Updated: December 18, 2013 at 11:51 am
Nearly 250,000 health care policies in Colorado were canceled as of Nov. 6, according to the Colorado Department of Insurance. I guarantee: These families do not consider Obamacare a "good thing."
Sen. Mark Udall, facing re-election next year, tried to soften the blow: he sponsored a bill that would "allow" people to keep their current plans for an additional two years. Sen. Udall also tried to backpedal on the canceled policies by saying that most policyholders were offered similar plans - though not guaranteed the same price. Hello? Price is critical to people in the real world. Politicians are not kings; they are public servants. Financially penalizing us for making our own determination of what's best for our families is never "a good thing."
Sens. Udall and Bennet joined the president in saying that if we like our insurance plan and our doctor, we could keep them. This has been demonstrated to be a lie. This has been shown to be a lie, one "we all knew," according to Democratic Sen. Kirtsen Gillibrand. Having our president and our senators lie to our faces to further their political agenda is not "a good thing."
We are the consumers, and we chose to voluntarily purchase a health plan. What business is it of the government to make a different choice for us? How is it the role of the state or federal government to determine we should not have what we want, but, rather, what they deem to be "similar enough"? And how could Coloradans - especially the owners of those canceled policies - feel that the president and their U.S. senators lying to them about Obamacare is a "good thing"?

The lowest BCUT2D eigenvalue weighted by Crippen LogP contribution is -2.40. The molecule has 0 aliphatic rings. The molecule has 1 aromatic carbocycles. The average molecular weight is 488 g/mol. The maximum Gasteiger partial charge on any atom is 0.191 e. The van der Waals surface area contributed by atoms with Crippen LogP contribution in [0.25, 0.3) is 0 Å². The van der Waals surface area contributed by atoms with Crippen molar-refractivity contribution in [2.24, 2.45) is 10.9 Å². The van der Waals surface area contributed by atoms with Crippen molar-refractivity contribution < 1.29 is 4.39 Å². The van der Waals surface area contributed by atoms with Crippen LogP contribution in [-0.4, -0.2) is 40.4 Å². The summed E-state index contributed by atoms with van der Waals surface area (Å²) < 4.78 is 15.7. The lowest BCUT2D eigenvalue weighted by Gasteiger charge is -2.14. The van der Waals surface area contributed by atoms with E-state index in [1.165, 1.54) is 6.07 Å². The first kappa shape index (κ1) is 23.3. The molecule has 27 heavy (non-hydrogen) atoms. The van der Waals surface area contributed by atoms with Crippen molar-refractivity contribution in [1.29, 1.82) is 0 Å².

Our elected officials are supposed to protect our interests. They didn't. Obamacare has ranged from inconvenient to devastating for almost 250,000 Colorado families.
Accordingly, President Obama and Sen. Udall have been rewarded with approval ratings in the low 40s.
Perhaps this is the one "good thing" that Obamacare may deliver: frustrated Colorado voters unseating Udall in 2014 to replace him with someone who supports their right to make their own health care decisions would be a great thing.
Laura Carno is a political strategist based in El Paso County and the founder of I Am Created Equal. Learn more at www.iamcreatedequal.com.
Carno's response to Davidson
The federal government has taken the most expensive and disruptive route imaginable to cover the uninsured. Instead of simply funding new policies for the uninsured, they've changed the standards on everyone's policies. Men are now required to have maternity coverage; young people who want basic coverage for a lower price are told they must get more expensive policies with features they neither want nor need.
The government should not be in the business of telling us what product of any type they think best for us.
Politicians are not kings, and they are certainly not our parents.